By Kim Beavers, MS, RD, LD, CDE

 

The turning leaves are a sign to turn up consumption of autumn foods. From apples to yams, fall fruits and vegetables offer a variety of nutrients with many health benefits. Here are a few ideas to get you eating “the alphabet” from apples to yams:

• Apples make great snacks and can be enjoyed baked as well as in this simple recipe: Core 2 apples, leaving the bottom intact. Fill the apples with sweetener of choice and spices such as nutmeg, cinnamon and a small amount of butter. Microwave for 3 ½ to 4 minutes or until tender.

• Broccoli/Cabbage make great additions to salads and slaws. Try some light slaw dressing and add raisins or other dried fruit for a nice twist.

• Grapes are plentiful now and make a great colorful garnish for soup and salad night, plus they are easy to prepare…simply rinse and eat.

• Kale’s local growing season is upon us and if you have not tried framers market kale before, now is the time! Enjoy tender kale in salads or try mature kale in a “massaged” salad or as kale chips.

• Pears are also great for snacking and adding to salad. Handle them with care because the bruise easily. Nothing beats a perfectly ripe pear. Pears do not actually ripen on the tree, they are harvested when mature but not fully ripe. Left at room temperature, they will slowly reach sweet, juicy maturity as they ripen from the inside out. The best way to tell if a pear is ripe is by applying gentle pressure to the neck or stem end of the pear with your thumb. If it yields to pressure, then it’s ripe and ready to eat.

• Winter squash is great baked or cooked in the microwave. To cook in the microwave oven: Cut butternut or acorn squash in half, place cut-side down in a baking dish with about ¼-inch of water. Cover with plastic wrap and microwave on high until knife or fork pierces easily, about 10-15 minutes. To season, use a small amount of extra-virgin olive oil or butter and varying combinations of the following: brown sugar, maple syrup, cinnamon, nutmeg or allspice.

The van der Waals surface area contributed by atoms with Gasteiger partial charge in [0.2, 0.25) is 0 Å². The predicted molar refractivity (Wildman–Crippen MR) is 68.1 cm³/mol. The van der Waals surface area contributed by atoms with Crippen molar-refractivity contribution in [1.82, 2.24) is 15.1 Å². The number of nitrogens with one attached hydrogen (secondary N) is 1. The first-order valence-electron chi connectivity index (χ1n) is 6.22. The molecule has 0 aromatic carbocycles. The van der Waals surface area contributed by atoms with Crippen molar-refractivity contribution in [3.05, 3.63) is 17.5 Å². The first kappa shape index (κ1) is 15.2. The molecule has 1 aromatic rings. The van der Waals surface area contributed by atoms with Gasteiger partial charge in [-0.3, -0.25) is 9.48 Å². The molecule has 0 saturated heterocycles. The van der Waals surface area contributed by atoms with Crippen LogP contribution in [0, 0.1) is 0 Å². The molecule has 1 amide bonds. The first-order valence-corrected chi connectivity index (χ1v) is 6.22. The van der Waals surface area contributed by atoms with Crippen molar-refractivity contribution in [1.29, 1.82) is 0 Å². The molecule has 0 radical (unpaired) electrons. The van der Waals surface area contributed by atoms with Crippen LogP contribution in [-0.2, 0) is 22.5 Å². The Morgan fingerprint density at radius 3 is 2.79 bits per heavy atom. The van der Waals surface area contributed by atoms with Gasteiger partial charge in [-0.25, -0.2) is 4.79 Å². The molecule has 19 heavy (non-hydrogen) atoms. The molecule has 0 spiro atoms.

• `Yams or sweet potatoes: Well, they are actually two different things and I really want to mention sweet potatoes since they are produced in Georgia. Sweet potatoes can be used in almost any white potato recipe and should be used within 1-2 weeks of purchase. The simplest way to cook sweet potatoes is in the microwave. Pierce the sweet potato skin 5-6 times. Place on a microwaveable plate and microwave for 5-8 minutes, rotating halfway through. The sweet potato is done when the thin skin puffs to a crisp finish, the inside will be tender and moist. Mash and season as desired

While the microwave can get fall veggies on the table in a flash, my favorite way to cook them is roasting. This sweet potato recipe is sure to please everyone in the family. Enjoy!

Ginger Roasted Sweet Potatoes
Vegetables oil cooking spray
2 medium sweet potatoes, peeled and diced small
2 tablespoons honey
1 teaspoon Dijon mustard
2 teaspoon freshly grated ginger
1 tablespoon extra virgin olive oil
¼ cup chopped green onion

Preheat oven to 400 degrees. Prepare a baking sheet by lining it with foil and spraying with vegetable oil cooking spray.

Peel and dice potatoes (smaller dices cook faster), and place in a single layer on the baking sheet. Combine the honey, Dijon, ginger and olive oil in a small bowl and pour over potatoes. Toss potatoes to coat thoroughly. Spray potatoes lightly with vegetable oil cooking spray and bake for 30 minutes. Turn the potatoes after 20 minutes. Stir the green onions into the sweet potato mixture and bake for 5 minutes more, until potatoes are tender.

Yield:
6 servings (serving size: ½ cup)

Nutrient Breakdown:
Calories 140, Fat 2.5g (0g saturated fat, 2g monounsaturated fat), Cholesterol 0mg, Sodium 85mg, Carbohydrate 29g, Fiber 4g, Protein 2g.

Farmers Markets are not just for spring. Here are three ways to buy local, seasonal fall produce in the CSRA.

• The Augusta Market: Open Saturday 8 a.m.-2 p.m. at the 8th street plaza in downtown Augusta.

• The Veggie Truck: Open Tuesdays from 4:30-7 p.m. at 1850 Broad Street (across from the Salvation Army Kroc Center).

• Augusta Locally Grown (augusta.locallygrown.net): Shop Friday from noon until Sunday at 8 p.m. at this on-line market. Pick-up your order on the following Tuesday at one of two locations:

-Southern Made, 1808 Broad Street from 5-7 p.m.
-The Augusta Jewish Community Center, 898 Weinberger Way,
Evans, from 4-6 p.m.

 

Kim Beavers is a Registered Dietitian and Diabetes Educator for University Health Care System. She lives in North Augusta with her husband and two children and she is the co-host of the culinary nutrition segment Eating Well with Kim, which airs at noon Monday, Wednesday and Friday on WRDW. To be notified of new recipes join Kim’s facebook fan page at www.facebook.com/eatingwellwithkim. To search for specific recipes go to www.universityhealth.org/ewwk. You can also watch the segments at www.wrdw.com/ewwk.

This article appears in the October 2016 issue of Augusta Family Magazine.
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